Glenmorangie “The Original” Single Malt Scotch Whisky Review

Dr. Bill Lumsden is obsessed with wood.  Lumsden is head of distilling and whisky creation for the Glenmorangie Company, which owns the Ardbeg and Glenmorangie distilleries.  If you examine the range of Glenmorangie expressions, you get an idea of Lumsden’s fascination with how different barrels affect his whisky.  The distillery pioneered the idea of finishing whisky, which is a brief secondary maturation in a different type of barrel than used during the primary maturation.

Glenmorangie owns a forest in Missouri.  Casks made from this good ole’ American oak are leased to some American distilleries.  Heaven Hill is rumored to be one.  These American distilleries age their bourbon, then turn over the used barrels to Glenmorangie.

Glenmorangie 10yr

The youngest Glenmorangie whisky aged in these barrels is their 10-year-old expression: Glenmorangie The Original.  Most, if not all, of the rest of their expressions then go on to a brief secondary maturation in a variety of different casks, like the new Glenmorangie Milsean, which is finished in re-toasted ex-wine casks.

Glenmorangie The Original is the distillery’s simplest whisky expression.  Ten years in first and refill ex-bourbon casks.  That’s it.  But don’t let that simplicity fool you.  Glenmorangie’s stills, the tallest in Scotland, produce a light and floral spirit that, combined with meticulous wood management, lead to a sweet, complex whisky.  This expression is bottled at 43% abv.

Glenmorangie 10yr B

The nose is on the lighter side, but still maintains a richness about it with notes of light toffee, honeysuckle and vanilla.  Sweet malt provides a rich quality, while lemon rind adds some brightness.  Those last two aromas mentioned are the first flavors encountered on the entry.  The bourbon cask maturation adds a bit of sweet toffee and some vanilla bean, as well as a bit of well-integrated oak.  Then there’s light fruit and the not-quite-subtle floral character.  No flavor note outweighs another, giving us a beautifully balanced whisky.  The finish is full of honeyed malt.  It’s clean and doesn’t last too long.

This isn’t a “heavy” whisky.  Instead it’s a highly flavored, delicate whisky.  I can see why this is the best selling single malt whisky in Scotland.  Glenmorangie “The Original” is one to pull out for a friend who’s never tasted Scotch.  At the same time, it should please even experienced whisky drinkers.  Recommended!

(Note: A review sample was provided by Glenmorangie.)

The Macallan 12-Year-Old Single Malt Scotch Review

Macallan 12

The Macallan has built a reputation synonymous with luxury and quality.  Older expressions are some the most valued whiskies among collectors.  It’s a Highland distillery that is generally known as a sherry bomb.  That’s because, with the exception of their Fine Oak line, all their whisky is aged in sherry casks.  Macallan claims it imports most of the sherry casks coming out of Spain.  It’s clear they take their wood selection seriously.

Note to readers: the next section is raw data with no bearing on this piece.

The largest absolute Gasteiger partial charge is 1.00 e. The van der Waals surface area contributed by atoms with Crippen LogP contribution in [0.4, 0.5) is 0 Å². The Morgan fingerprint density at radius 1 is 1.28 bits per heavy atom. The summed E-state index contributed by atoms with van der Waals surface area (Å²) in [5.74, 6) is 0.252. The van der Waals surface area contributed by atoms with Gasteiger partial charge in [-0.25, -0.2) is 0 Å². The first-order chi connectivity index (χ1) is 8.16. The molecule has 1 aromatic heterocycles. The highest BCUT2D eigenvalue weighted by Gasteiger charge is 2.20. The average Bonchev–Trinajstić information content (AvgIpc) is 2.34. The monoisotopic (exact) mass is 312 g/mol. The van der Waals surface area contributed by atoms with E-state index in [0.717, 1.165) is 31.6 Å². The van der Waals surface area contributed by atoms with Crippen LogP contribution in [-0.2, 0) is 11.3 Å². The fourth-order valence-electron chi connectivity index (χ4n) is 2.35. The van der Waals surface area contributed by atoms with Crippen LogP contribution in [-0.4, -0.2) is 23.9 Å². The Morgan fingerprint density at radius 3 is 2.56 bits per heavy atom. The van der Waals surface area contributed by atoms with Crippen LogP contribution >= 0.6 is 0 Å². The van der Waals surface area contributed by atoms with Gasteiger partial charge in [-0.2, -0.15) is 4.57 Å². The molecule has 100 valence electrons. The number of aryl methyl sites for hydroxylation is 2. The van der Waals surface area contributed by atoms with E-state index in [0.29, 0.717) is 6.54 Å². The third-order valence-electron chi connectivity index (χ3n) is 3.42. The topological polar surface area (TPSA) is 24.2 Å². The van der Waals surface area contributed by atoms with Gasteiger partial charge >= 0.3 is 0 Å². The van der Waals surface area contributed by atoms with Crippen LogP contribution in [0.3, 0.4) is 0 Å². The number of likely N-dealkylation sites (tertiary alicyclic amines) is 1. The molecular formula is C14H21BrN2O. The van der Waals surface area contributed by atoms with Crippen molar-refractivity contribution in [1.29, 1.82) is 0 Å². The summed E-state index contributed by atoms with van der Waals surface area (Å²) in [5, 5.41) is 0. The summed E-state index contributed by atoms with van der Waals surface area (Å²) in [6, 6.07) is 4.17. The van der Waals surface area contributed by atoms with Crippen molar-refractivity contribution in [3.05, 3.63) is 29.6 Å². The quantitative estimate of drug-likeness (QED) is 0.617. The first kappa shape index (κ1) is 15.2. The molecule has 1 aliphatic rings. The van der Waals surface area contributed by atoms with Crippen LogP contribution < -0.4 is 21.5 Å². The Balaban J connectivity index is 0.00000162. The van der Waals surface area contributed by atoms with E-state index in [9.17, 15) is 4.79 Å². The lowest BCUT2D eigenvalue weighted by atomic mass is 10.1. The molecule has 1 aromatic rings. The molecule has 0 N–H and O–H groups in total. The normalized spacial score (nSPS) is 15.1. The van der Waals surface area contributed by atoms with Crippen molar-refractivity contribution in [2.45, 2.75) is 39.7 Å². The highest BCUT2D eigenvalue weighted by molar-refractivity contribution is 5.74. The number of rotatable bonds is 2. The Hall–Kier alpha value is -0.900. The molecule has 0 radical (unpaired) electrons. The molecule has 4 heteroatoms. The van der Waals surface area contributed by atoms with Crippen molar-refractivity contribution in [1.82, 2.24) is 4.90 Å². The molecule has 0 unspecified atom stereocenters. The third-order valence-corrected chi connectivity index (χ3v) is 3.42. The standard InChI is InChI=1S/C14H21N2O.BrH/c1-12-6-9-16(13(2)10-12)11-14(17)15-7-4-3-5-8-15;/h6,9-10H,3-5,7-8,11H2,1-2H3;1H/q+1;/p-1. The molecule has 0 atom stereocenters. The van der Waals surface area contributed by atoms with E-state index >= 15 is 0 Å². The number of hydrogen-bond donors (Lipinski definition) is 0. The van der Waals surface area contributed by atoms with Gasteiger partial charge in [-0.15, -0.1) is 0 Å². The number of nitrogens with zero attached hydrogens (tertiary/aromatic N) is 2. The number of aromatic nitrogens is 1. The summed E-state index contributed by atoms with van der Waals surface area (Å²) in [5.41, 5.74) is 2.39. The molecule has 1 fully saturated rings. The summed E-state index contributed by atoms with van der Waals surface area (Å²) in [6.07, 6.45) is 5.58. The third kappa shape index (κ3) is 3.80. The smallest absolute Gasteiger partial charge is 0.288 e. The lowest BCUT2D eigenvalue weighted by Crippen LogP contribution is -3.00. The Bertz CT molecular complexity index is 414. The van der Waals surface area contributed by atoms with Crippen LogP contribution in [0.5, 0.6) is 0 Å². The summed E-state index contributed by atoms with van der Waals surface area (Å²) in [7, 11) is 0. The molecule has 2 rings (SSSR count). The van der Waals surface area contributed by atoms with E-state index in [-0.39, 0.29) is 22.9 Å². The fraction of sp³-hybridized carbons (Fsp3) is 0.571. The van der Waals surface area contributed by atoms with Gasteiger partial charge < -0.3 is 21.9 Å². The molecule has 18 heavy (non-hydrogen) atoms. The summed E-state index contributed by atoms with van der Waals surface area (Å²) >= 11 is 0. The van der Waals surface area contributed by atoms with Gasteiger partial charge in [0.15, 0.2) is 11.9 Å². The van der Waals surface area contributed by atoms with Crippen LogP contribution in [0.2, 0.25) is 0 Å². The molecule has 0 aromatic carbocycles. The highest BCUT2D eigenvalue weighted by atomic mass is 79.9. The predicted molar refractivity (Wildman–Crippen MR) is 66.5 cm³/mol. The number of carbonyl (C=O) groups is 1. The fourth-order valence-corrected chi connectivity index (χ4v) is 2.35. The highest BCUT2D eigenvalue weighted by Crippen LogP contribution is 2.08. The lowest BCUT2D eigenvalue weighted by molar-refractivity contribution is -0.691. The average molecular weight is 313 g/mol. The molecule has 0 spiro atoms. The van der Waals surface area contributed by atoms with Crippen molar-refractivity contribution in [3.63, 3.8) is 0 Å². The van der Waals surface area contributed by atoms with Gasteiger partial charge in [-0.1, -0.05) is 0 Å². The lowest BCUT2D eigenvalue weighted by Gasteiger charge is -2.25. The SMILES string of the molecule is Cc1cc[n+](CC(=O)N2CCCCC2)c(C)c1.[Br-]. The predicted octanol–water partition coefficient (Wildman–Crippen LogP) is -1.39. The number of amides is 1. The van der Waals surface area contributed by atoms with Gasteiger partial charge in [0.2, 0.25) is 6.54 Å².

Macallan’s Sherry Oak line ranges from the base 12-year-old expression all the way to a pricy 30-year-old single malt.  Again, all the whiskies here are aged exclusively in ex-sherry casks.  It’s a style of whisky I tend to enjoy.

On the nose, the sherry cask influence can’t be clearer.  There’s an initial blast of dried fruit and a sweet sherry note, followed by some malted grain and a little toffee.  Entry on the palate is all toffee and soft vanilla, over a bed of sherried fruit and spice.  There’s a welcome touch of smoke.  It’s not a peaty smoke, more a wood smoke.  Just a touch.  Mulled wine ends the experience in a rich, slightly dry finish.

If you’ve never had the pleasure of tasting a classic sherried whisky, I would suggest you start with this Macallan 12-year-old or Glenfarclas 12-year-old.  Macallan is generally more readily available.  What we have here is a rich, fruit-sweet and slightly spicy Highland single malt.  It’s priced a little higher than a standard 12-year-old Scotch at about $60.  I’d love to see it slightly cheaper, but I do enjoy what’s in the bottle.

(Note: A review sample was provided by Edrington Americas.)


Oban 14 Year Old Single Malt Scotch Review

Oban 14

Oban is a member of Diageo’s “Classic Malts” collection, representing the Highland region along with Dalwhinnie.  Bottled at 43% abv, Oban single malt is aged 14 years although other expressions exist, namely an 18 year version and the new non-age statement (NAS) Oban “Little Bay.”  This whisky hails from the town of Oban, located in the western Highland region of Scotland.  The Oban distillery isn’t named after the town.  Quite the opposite – the town was built around the Oban distillery.  That’s a neat story, but there’s good news and bad news here.  The good news is that this small distillery produces great whisky.  The bummer is there is no room for growth.  Because since the town was built around the distillery, there is physically no way the distillery can expand.  Oban was founded in 1794, making it one of the oldest whisky distillery around.  As mentioned earlier, Oban is on the west coast of Scotland, in the Highland region.  It’s placement next to the sea not only earned its nickname “Gateway to the Isles,” it also helps impart some of that maritime essence into its whisky.